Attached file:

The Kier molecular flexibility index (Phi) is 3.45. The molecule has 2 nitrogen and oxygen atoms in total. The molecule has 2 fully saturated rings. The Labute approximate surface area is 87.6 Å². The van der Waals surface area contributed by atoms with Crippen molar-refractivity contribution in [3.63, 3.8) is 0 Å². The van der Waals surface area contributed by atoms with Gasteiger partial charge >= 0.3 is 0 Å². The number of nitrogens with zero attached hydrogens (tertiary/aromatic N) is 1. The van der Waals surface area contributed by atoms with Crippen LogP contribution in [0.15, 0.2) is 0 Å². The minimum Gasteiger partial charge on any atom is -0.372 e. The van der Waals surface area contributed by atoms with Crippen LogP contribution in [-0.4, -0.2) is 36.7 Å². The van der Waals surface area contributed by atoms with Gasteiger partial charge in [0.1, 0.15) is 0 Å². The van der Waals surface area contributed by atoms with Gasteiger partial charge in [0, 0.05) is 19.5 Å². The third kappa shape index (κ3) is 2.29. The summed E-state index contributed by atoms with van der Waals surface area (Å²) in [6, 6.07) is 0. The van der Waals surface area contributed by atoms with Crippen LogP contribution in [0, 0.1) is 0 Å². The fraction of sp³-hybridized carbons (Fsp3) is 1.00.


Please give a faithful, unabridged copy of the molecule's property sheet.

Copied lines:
The Kier molecular flexibility index (Phi) is 3.45. The molecule has 2 nitrogen and oxygen atoms in total. The molecule has 2 fully saturated rings. The Labute approximate surface area is 87.6 Å². The van der Waals surface area contributed by atoms with Crippen molar-refractivity contribution in [3.63, 3.8) is 0 Å². The van der Waals surface area contributed by atoms with Gasteiger partial charge >= 0.3 is 0 Å². The number of nitrogens with zero attached hydrogens (tertiary/aromatic N) is 1. The van der Waals surface area contributed by atoms with Crippen LogP contribution in [0.15, 0.2) is 0 Å². The minimum Gasteiger partial charge on any atom is -0.372 e. The van der Waals surface area contributed by atoms with Crippen LogP contribution in [-0.4, -0.2) is 36.7 Å². The van der Waals surface area contributed by atoms with Gasteiger partial charge in [0.1, 0.15) is 0 Å². The van der Waals surface area contributed by atoms with Gasteiger partial charge in [0, 0.05) is 19.5 Å². The third kappa shape index (κ3) is 2.29. The summed E-state index contributed by atoms with van der Waals surface area (Å²) in [6, 6.07) is 0. The van der Waals surface area contributed by atoms with Crippen LogP contribution in [0, 0.1) is 0 Å². The fraction of sp³-hybridized carbons (Fsp3) is 1.00.